I’ve been contributing to Forbes.com since 2012, approaching 100 posts to date.
While I follow many of the best practices that I preach in terms of SEO and readability, I’ve never taken a really hard look at what I’m writing to understand what is tracking well, versus not.
A colleague, Davis Weidman, and I were recently onsite at a client in Minnesota and I was amazed at his analytic prowess. I liked how he unpacked the data and looked for patterns. I was simultaneously working on a new Forbes.com column, and Davis offered to take a look at the performance data of my past work. Free, expert consulting? You bet.
What does good look like
Quality can be measured in many ways online. Awards won. Retweets. The number of backlinks. But the generally accepted opinion is that more views, unique views, are better. That’s how most of the industry is set up. Weidman first wanted to see which variables, if any, may be driving views for the posts.
He was clear that there were important variables he could not evaluate. Some of these variables likely have an influence on the degree to which a post catches someone’s eye and elicits a click. These might include:
- The time of day that it was posted
- Thumbnails and picture previews displayed for each post
There are also variables that drive share reach (and thus multiply the potential views) he wouldn’t be able to check, such as:
- The specific people that “liked”, shared, and/or retweeted the post.
- How “good” the content was. Quality not measured by popularity.
The variables he could examine:
- The content – I categorize my posts into four types: Strategies, Careers, Observations or Humor. I also track if the article includes a framework, which can both demonstrate and illustrate one’s thinking. Consultants love frameworks. Maybe people love frameworks.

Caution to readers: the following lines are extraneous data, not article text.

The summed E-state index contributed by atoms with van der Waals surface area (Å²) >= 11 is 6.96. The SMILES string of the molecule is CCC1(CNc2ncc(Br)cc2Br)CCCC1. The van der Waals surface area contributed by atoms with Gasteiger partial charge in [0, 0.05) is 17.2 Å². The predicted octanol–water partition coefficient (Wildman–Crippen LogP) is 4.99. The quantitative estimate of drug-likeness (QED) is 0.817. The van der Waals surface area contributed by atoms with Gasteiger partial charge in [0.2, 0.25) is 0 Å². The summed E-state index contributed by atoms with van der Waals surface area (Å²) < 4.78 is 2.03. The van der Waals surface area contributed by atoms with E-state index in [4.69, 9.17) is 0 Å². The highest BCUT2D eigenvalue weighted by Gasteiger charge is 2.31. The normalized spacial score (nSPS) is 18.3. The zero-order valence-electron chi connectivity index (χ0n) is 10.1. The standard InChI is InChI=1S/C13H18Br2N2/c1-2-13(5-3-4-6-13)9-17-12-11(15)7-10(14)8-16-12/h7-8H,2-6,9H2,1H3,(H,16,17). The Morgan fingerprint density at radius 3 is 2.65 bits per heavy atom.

- The timing – When it was posted: the day of the week, the general season and specific month, and the year.
- The title – How it was worded: did it include a brand name (e.g. Uber, Yahoo); was it a listicle (5 Ways…); was it a question; what were the key words (e.g. “Creative” / “Creativity”)
A view of the research
Weidman ran a series of multiple regression tests across different samples that had varying levels of outlier strictness. To complement this analysis, he also looked at simple averages of views for each post across each of the variables. He mentioned how, despite my best efforts, this is still a small sample size, especially compared to the number of potential variables that we can (and can’t) test, and that as a result the data should be taken with a grain or three of salt. And while some of the variables proved (thus far) to be statistically insignificant, others have raised some interesting points to keep in mind. All that said, here are his findings:
Type of post:
- There was little correlation between types of posts (e.g. humor, observations) and views in the regression. However, careers-related posts had a higher view average than other categories that I’ve been representing more heavily, which may be enough for me to think that I should give more representation to the careers category. People may be more likely to click on articles that may help them navigate their own career; this makes sense in a culture craving for mentorship, shorter employment cycles and also in the Forbes.com context.